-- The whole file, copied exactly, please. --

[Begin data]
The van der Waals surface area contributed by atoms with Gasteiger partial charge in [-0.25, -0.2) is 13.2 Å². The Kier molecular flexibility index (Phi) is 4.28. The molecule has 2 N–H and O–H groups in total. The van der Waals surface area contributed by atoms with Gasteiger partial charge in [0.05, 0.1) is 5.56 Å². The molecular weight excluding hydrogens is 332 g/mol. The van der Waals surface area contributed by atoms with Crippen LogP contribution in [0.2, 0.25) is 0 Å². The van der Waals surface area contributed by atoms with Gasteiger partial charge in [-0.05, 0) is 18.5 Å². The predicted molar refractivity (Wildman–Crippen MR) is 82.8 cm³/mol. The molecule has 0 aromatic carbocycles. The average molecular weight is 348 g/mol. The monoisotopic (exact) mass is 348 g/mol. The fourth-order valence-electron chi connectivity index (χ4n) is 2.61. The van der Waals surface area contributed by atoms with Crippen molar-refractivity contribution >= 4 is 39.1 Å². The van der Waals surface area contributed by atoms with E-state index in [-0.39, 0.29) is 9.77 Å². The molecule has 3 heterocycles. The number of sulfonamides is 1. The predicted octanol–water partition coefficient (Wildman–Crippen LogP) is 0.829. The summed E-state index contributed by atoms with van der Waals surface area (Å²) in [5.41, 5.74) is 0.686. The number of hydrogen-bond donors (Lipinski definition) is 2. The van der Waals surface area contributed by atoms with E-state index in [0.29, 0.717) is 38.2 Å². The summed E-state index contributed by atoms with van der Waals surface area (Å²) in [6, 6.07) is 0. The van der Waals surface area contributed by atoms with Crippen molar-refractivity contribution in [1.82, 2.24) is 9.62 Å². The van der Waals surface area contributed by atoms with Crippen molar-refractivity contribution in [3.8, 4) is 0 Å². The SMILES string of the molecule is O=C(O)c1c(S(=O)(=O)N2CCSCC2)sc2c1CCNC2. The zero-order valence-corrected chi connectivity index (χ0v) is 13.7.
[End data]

The van der Waals surface area contributed by atoms with Gasteiger partial charge in [-0.25, -0.2) is 13.2 Å². The Kier molecular flexibility index (Phi) is 4.28. The molecule has 2 N–H and O–H groups in total. The van der Waals surface area contributed by atoms with Gasteiger partial charge in [0.05, 0.1) is 5.56 Å². The molecular weight excluding hydrogens is 332 g/mol. The van der Waals surface area contributed by atoms with Crippen LogP contribution in [0.2, 0.25) is 0 Å². The van der Waals surface area contributed by atoms with Gasteiger partial charge in [-0.05, 0) is 18.5 Å². The predicted molar refractivity (Wildman–Crippen MR) is 82.8 cm³/mol. The molecule has 0 aromatic carbocycles. The average molecular weight is 348 g/mol. The monoisotopic (exact) mass is 348 g/mol. The fourth-order valence-electron chi connectivity index (χ4n) is 2.61. The van der Waals surface area contributed by atoms with Crippen molar-refractivity contribution >= 4 is 39.1 Å². The van der Waals surface area contributed by atoms with E-state index in [-0.39, 0.29) is 9.77 Å². The molecule has 3 heterocycles. The number of sulfonamides is 1. The predicted octanol–water partition coefficient (Wildman–Crippen LogP) is 0.829. The summed E-state index contributed by atoms with van der Waals surface area (Å²) in [5.41, 5.74) is 0.686. The number of hydrogen-bond donors (Lipinski definition) is 2. The van der Waals surface area contributed by atoms with E-state index in [0.29, 0.717) is 38.2 Å². The summed E-state index contributed by atoms with van der Waals surface area (Å²) in [6, 6.07) is 0. The van der Waals surface area contributed by atoms with Crippen molar-refractivity contribution in [1.82, 2.24) is 9.62 Å². The van der Waals surface area contributed by atoms with Crippen molar-refractivity contribution in [3.8, 4) is 0 Å². The SMILES string of the molecule is O=C(O)c1c(S(=O)(=O)N2CCSCC2)sc2c1CCNC2. The zero-order valence-corrected chi connectivity index (χ0v) is 13.7.